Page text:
5 things we learned as fiery Donald Trump descended on the NATO summit

This NATO summit was always expected to be a spectacular – and Donald Trump was firing broadsides even before the formalities got underway.

The US President has been ripping up the diplomatic rulebook across the globe as he pulls America out of the rules-based international order.

But there have been lighter moments in Brussels too.

Here are the five biggest things we’ve learned from the NATO summit so far:

1. Donald Trump carries out campaign pledges

Arriving in Brussels, the President held talks with NATO Secretary General Jens Stoltenberg at the US Ambassador’s residence.

TV cameras and a handful of journalists are routinely invited into these meetings to record “the top” – the opening remarks.

Usually these are polite – boring – pleasantries as protagonists explain how pleased they are to see each other and how they are going to have a good, constructive conversation.

Not Trump. Tossing convention aside, he tore into NATO, and Germany in particular, over defence spending.

During his election campaign he frequently moaned about the fact the US pumps so much more into defence than its allies, and pledged to tackle NATO counterparts about the “unfairness”.

As soon as he got to the Belgian capital, he did just that.

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2. Angela Merkel is the Queen of the cold, hard slap down

The German Chancellor, who unlike Donald Trump is not on Twitter, had three hours to think about her comeback to the President’s rant about her country’s defence spending.

She would have been especially shocked at his claim that her country is a Russian “captive” because of its reliance on Russian gas.

Often mocked for being too serious, Frau Merkel delivered the perfect response.

Recalling her childhood in East Germany, she said: "I have experienced myself how a part of Germany was controlled by the Soviet Union.

"I am very happy that today we are united in freedom, the Federal Republic of Germany.

“Because of that we can say that we can make our independent policies and make independent decisions.

“That is very good, especially for people in eastern Germany."

‘Nuff said.

3. Theresa May can throw shade

Whether she meant it or not – and let’s face it, she probably didn’t – the clip of her apparently inviting then snubbing a Donald Trump handshake is gold.

Seemingly offering her hand to the President, as soon as he extended his she moved her arm away and guided Mr Trump towards Jeremy Hunt, the new Foreign Secretary.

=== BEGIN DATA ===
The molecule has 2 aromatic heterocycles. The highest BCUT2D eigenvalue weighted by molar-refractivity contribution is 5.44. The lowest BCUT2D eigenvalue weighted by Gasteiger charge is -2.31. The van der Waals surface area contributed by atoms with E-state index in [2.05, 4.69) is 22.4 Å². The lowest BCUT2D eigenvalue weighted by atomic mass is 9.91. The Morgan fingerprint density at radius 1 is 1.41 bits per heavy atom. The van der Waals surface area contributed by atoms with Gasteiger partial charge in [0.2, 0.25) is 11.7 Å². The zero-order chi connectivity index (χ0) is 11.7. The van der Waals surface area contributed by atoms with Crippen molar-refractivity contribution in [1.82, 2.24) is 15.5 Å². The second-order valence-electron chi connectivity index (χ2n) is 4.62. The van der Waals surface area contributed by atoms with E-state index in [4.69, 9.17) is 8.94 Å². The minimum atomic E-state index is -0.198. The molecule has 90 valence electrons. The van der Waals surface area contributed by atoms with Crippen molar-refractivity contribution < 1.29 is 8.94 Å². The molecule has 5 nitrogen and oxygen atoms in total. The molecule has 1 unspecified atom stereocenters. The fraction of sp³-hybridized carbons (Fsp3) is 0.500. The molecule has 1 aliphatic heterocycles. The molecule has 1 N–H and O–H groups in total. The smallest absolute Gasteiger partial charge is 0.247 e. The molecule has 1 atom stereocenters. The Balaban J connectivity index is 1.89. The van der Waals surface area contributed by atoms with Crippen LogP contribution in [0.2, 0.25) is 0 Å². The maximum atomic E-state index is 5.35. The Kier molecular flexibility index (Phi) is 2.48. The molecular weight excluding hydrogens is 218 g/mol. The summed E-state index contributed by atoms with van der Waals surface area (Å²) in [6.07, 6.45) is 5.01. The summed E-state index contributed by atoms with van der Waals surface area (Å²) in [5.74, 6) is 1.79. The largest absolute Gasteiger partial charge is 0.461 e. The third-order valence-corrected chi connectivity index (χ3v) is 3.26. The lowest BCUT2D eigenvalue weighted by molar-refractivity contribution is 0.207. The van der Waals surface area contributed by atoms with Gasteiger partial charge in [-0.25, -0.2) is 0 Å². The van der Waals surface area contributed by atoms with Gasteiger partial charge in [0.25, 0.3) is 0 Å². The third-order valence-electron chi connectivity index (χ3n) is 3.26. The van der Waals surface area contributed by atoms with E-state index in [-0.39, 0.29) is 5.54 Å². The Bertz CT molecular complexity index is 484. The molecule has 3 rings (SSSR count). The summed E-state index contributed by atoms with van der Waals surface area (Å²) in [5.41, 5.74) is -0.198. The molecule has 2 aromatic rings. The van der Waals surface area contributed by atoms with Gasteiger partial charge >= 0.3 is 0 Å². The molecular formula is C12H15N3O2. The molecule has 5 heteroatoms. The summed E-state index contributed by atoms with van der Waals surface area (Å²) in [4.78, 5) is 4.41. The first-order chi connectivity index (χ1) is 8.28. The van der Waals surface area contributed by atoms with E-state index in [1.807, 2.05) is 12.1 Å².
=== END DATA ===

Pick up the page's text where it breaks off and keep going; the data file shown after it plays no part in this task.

At a time when the President is losing friends fast around the world, the Prime Minister – possibly inspired by French leader Emmanuel Macron performing the same trick last year – did her global street cred no harm with the encounter, accidental or not.

4. Britain does better fly pasts than NATO

Honestly, the full might of the most successful military alliance in history and the best they can offer is 25 helicopters?

This poor show came exactly 24 hours after the biggest ever fly past in the UK, when 100 – yes A HUNDRED – aircraft flew up The Mall to mark the RAF’s centenary.

We sent Spitfires, a Lancaster bomber, Typhoons, Tornados and even F35 Lightning jets roaring across central London to the delights of thousands.

NATO put on two dozen and one choppers – and despite the Mirror asking for a full breakdown of the various helicopters taking part, answer came there none.


5. Even Theresa May struggles in heels occasionally

The Prime Minister of the United Kingdom of Great Britain and Northern Ireland regularly speaks of her love for shoes and her register of interests has previously shown discount cards for two leading footwear brands.

So what follows next definitely isn’t sexist.

Despite being a devoted fan of a heel – particularly of the kitten variety – even Mrs May can suffer a mishap.

Walking up the “runway” to NATO headquarters and in full glare of a battery of cameras, her heel gave way.

She recovered quickly but her face betrayed her surprise and discomfort.

More wobbly than strong and stable, it would seem.

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